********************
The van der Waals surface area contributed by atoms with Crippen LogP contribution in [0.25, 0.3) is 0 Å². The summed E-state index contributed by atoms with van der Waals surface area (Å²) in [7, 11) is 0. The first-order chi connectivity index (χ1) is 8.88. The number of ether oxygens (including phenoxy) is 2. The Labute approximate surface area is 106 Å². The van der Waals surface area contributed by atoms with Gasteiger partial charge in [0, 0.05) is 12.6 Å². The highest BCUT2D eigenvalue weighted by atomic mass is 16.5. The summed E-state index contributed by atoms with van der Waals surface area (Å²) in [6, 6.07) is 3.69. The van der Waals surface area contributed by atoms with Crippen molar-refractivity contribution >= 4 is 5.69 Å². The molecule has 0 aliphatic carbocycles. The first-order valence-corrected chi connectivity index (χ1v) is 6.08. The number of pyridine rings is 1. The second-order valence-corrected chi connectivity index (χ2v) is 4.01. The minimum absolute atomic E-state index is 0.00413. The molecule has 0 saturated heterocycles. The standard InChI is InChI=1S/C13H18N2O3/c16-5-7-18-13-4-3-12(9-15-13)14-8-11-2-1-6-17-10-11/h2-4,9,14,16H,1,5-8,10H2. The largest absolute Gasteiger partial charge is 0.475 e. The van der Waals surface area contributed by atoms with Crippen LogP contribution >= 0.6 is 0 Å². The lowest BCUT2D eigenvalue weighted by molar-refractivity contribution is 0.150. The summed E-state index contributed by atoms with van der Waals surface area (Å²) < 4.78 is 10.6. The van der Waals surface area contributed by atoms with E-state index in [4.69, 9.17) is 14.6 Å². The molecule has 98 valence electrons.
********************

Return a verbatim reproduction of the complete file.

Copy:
The van der Waals surface area contributed by atoms with Crippen LogP contribution in [0.25, 0.3) is 0 Å². The summed E-state index contributed by atoms with van der Waals surface area (Å²) in [7, 11) is 0. The first-order chi connectivity index (χ1) is 8.88. The number of ether oxygens (including phenoxy) is 2. The Labute approximate surface area is 106 Å². The van der Waals surface area contributed by atoms with Gasteiger partial charge in [0, 0.05) is 12.6 Å². The highest BCUT2D eigenvalue weighted by atomic mass is 16.5. The summed E-state index contributed by atoms with van der Waals surface area (Å²) in [6, 6.07) is 3.69. The van der Waals surface area contributed by atoms with Crippen molar-refractivity contribution >= 4 is 5.69 Å². The molecule has 0 aliphatic carbocycles. The first-order valence-corrected chi connectivity index (χ1v) is 6.08. The number of pyridine rings is 1. The second-order valence-corrected chi connectivity index (χ2v) is 4.01. The minimum absolute atomic E-state index is 0.00413. The molecule has 0 saturated heterocycles. The standard InChI is InChI=1S/C13H18N2O3/c16-5-7-18-13-4-3-12(9-15-13)14-8-11-2-1-6-17-10-11/h2-4,9,14,16H,1,5-8,10H2. The largest absolute Gasteiger partial charge is 0.475 e. The van der Waals surface area contributed by atoms with Crippen LogP contribution >= 0.6 is 0 Å². The lowest BCUT2D eigenvalue weighted by molar-refractivity contribution is 0.150. The summed E-state index contributed by atoms with van der Waals surface area (Å²) < 4.78 is 10.6. The van der Waals surface area contributed by atoms with E-state index in [4.69, 9.17) is 14.6 Å². The molecule has 98 valence electrons.